Avocados are great for snacking, Gorin says. You can eat fresh avocado slices or snack on avocado toast. To make avocado toast, mash up about a third of an avocado, top it with your favorite spices and place it on top of a slice of toasted whole-grain bread.

Beans

Beans are a great source of soluble fiber, says Leah Kaufman, a nutritionist at NYU Langone Health in New York City.

Research suggests that eating canned beans can, for some people, help decrease two types of cholesterol in the body, including LDL cholesterol, known as the “bad cholesterol.” Eating a cup, or 180 grams, of a variety of canned beans, compared to a cup of white rice, “decreased total and LDL cholesterol in adults with elevated LDL cholesterol, supporting a practical strategy for cardiovascular disease risk reduction,” according to research published in 2021 in the Journal of Nutrition.

Beans can be used in a snack by pureeing them and making them into a dip, such as a black bean dip or hummus, Kaufman says. “I also like to season and roast chickpeas for an on-the-go high-fiber snack.”

Hummus with cherry tomatoes and mini red bell peppers

Legumes — including chickpeas, which can be used to make hummus — are another great source of soluble fiber, Kaufman says.

Hummus with cherry tomatoes and red bell peppers makes for a tasty snack. The tomatoes and peppers also help safeguard your heart health. Cherry tomatoes and red bell peppers contain lycopene, a natural antioxidant compound found in certain red-colored fruits and vegetables. Lycopene — which gives tomatoes and other foods their red color — has a protective cardiovascular effect, studies suggest.

For example, research published in 2022 in the International Journal of Molecular Sciences concludes that “epidemiological studies show a number of favorable properties between the consumption of lycopene in the diet and a reduced risk of cardiovascular disease.” There is “growing evidence” that suggests that lycopene is beneficial for the heart, blood vessels and the endothelium — which is a single layer of cells that line all of the body’s lymphatic and blood vessels.

Kale

Kale is packed with nutrients, especially vitamin K and vitamin A. A single cup of chopped kale has 700% of the daily recommended intake for vitamin K, which research suggests can help prevent cardiovascular disease. Kale also contains a modest amount of magnesium, which helps to lower blood pressure and calm the heart and blood vessels. This decreases the risk of some common heart arrhythmias, Guthrie says.

That same cup of kale also contains 200% of the daily value of vitamin A from beta carotene, which can be beneficial for eye and brain health. Plus, kale is low in calories, with 33 calories and 7 grams of carbohydrates in one cup.

“Try roasted or dried kale” as a snack, Guthrie suggests.

Nuts

Many people like nuts because of their crunchy, sometimes savory taste. Nuts aren’t just tasty, they’re good for your ticker, studies suggest.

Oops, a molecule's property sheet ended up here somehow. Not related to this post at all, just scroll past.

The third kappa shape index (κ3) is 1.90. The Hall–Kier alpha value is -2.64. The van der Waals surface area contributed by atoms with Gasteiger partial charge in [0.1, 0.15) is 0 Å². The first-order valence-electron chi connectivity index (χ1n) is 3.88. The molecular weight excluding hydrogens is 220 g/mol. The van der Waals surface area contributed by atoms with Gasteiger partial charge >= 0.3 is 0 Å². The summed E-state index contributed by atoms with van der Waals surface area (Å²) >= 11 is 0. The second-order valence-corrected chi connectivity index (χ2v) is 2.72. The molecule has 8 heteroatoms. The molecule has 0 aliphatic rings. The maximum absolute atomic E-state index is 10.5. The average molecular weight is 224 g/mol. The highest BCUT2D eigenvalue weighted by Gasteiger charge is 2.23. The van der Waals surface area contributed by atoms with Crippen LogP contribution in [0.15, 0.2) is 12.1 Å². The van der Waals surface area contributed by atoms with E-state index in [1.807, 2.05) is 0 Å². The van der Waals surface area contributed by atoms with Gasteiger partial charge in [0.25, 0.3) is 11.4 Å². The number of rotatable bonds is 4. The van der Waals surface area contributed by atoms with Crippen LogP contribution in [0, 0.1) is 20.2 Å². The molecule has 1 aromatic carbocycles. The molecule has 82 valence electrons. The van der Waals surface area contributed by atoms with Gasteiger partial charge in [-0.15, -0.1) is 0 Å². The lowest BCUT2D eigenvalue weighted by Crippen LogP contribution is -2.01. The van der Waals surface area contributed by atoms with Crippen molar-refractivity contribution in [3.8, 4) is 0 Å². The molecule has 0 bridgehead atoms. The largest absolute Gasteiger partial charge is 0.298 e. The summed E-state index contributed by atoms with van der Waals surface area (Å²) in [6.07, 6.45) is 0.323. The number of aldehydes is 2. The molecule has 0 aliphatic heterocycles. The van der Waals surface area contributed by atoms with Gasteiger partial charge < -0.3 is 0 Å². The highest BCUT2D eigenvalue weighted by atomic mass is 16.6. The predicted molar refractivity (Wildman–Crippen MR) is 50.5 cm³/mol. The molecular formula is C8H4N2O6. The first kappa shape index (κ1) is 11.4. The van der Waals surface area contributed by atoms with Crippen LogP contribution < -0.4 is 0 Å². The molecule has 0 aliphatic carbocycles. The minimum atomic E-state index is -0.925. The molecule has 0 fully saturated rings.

A major study published in 2017 in the Journal of the American College of Cardiology suggests that eating nuts guards against heart disease. Researchers followed the participants for a number of years and concluded that “higher consumption of total and specific types of nuts was inversely associated with total cardiovascular disease and coronary heart disease.”

Walnuts in particular are heart-healthy snacks, Gorin says. That’s because they’re high in polyphenols and omega-3 — natural compounds that are found in plant-based foods — that research suggests can fight inflammation, which in turn reduces the risk of heart disease.

For example, research published in 2018 in the journal Nutrients suggests that numerous studies “highlight the promising role of polyphenols in prevention and therapy of diseases with underlining inflammatory conditions, including cancer, neurodegenerative diseases, obesity, Type 2 diabetes and cardiovascular diseases.” Nuts are also a healthy snack for older people.

Nuts that are good for snacking include:

— Almonds.

— Brazil nuts.

— Cashews.

— Pistachios.

— Walnuts.

100% orange juice

One hundred percent orange juice contains hesperidin, a powerful flavonoid that can be helpful to the heart and vascular health, Gorin says. Flavonoids are natural substances derived from plants that, research suggests, have beneficial heart health effects. They are found in fruits, vegetables, grains, bark, roots, tea and wine.

Research published in the journal Hypertension in 2021 suggests that consuming foods rich in flavonoids can help lower blood pressure. Untreated high blood pressure can lead to a heart attack, coronary artery disease and heart failure.

Consuming citrus fruits — as well as other fruits, cruciferous vegetables, leafy greens and salads — is associated with a decreased risk of cardiovascular disease, according to research published in 2017 in the International Journal of Epidemiology.

Gorin recommends pairing orange juice with a snack that contains protein or fiber, such as a handful of popcorn or nuts.

Plant-based spread on a whole-grain cracker

Spreads that are plant-based, rather than made from dairy, are heart-healthy and readily available in mainstream grocery stores, Gorin says. A lot of grocers sell vegan spreads made from almonds, cashews and sunflower seeds, such as almond- or cashew-based butter. Many mainstream stores also offer legume-based spreads made out of beans, chickpeas and lentils. Olive tapenades and baba ghanoush are good options, as well.

Plant-based spreads contain heart-healthy monounsaturated and polyunsaturated fats, as well as omega-3 fatty acids. “The whole-grain cracker is a bonus, as you get fiber, which can help your cholesterol levels,” she says.

9 heart-healthy snacks:

— Almond butter.

— Apples.

— Avocados.

— Beans.

— Hummus with cherry tomatoes and mini red bell peppers.

— Kale.

— Nuts.

— 100% orange juice.

— Plant-based spread on a whole-grain cracker.

More from U.S. News

How 16 Fruits Boost Your Health

Uses for Apples

Low-Calorie Snacks

Heart-Healthy Snacks originally appeared on usnews.com

Update 11/22/22: This story was previously published at an earlier date and has been updated with new information.